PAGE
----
Resourcing Stupidity

The Earth is about 8,000 miles wide. Keep that number in mind.

The deepest mines, mostly in South Africa, are just approaching 2.5 miles in depth. There are only a handful of these and in select locations for precious metals (gold). Most mines come nowhere near those depths.

The deepest wells are less than 8 miles deep and probably won’t realistically surpass that number. And, as noted with mines, most wells don’t approach those depths.

I mention those numbers because we are constantly being told that we are running out of resources.

I’m a child of the 1970s so I had this beaten into my head by the nascent environmental movement and other Malthusians as I grew up. Books, movies, “documentaries,” the whole media, entertainment and education cabal proffered this along with plenty of politicians. Anyone who disagreed was dismissed as a crazy, a greedy businessman, a status quo-promoting fool or an ignorant stump. All the smart people “knew” what the future was going to be and if you wanted good grades in school, you nodded and submitted.

That mindset never stopped even though predictions of worldwide catastrophic doom and a poverty-ridden existence by the handful of surviving humans made in those days were wrong and make for laughable reading today. Yet somehow these people and their successors, the entire leftwing establishment, the Democratic party, great swathes of the government (at all levels), most of academia and the education mafia, the MSM, Hollywood and the entertainment industry, etc., were not laughed out of their jobs of education, influence and power as they should have been for being so spectacularly wrong. If anything, they may even have a tighter grip over humanity. That we’re all doomed, in some horrible dystopian future, is simply accepted today as a fact. Well, not “we” but some next generation is and we have to stop what we’re doing to save them; hence demands for global power to stop “Climate Change” (since those ‘Global Warming’ predictions are already coming up short).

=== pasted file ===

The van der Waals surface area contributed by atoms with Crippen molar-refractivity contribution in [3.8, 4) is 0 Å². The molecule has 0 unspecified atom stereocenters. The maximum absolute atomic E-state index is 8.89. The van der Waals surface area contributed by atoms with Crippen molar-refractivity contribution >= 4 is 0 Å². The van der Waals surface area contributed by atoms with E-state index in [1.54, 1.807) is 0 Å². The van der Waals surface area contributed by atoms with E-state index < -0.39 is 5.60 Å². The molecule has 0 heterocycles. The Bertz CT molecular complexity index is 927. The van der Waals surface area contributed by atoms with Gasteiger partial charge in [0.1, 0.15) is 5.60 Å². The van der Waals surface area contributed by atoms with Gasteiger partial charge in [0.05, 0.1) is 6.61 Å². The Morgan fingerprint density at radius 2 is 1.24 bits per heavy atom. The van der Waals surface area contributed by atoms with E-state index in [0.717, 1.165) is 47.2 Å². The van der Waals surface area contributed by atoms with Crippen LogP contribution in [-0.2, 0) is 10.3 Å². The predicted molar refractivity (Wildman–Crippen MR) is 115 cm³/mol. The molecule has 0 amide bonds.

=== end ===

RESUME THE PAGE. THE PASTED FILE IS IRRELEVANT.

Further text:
Back to the numbers. Earth — 8,000 miles wide; deepest mine — 2.5 miles deep. Do the math! So we’ve pierced something like 0.03% into the Earth’s crust. Yet, these “really smart” people, many with Ivy League degrees and fancy jobs in national and international governments and academia, tell us we’re running out of resources. We’ve penetrated far less than 1% of the Earth and these people think we’ve found everything.

Also note that that number, 0.03%, doesn’t encompass the surface area of the Earth. There are large areas unexplored in great detail along with the even larger sea floor.

Now do the same thing with wells (Hi! Peak Oilers!) and you’re still at 0.1%. Mightn’t there be some stuff a little deeper or is it possible that every mineral and molecule of value is somehow in that very, very, very outer part of the crust and nothing inside deeper? Color me skeptical on that one.

Now, it does have to be noted that at a certain point the interior of the Earth becomes difficult to deal with — a molten core is a problem (and an opportunity for people in the future!) and even a few dozen miles down it becomes too hot for current technologies to function. But still, the conceit that we’ve picked through the entire planet’s larder and now the cupboard is bare is an absurdity equivalent to, say, equating walking a mile as being the same as walking from New York to Los Angeles.

One thing I’ve learned over the years is that the people who seem to know the least about the environment are so-called “environmentalists.”

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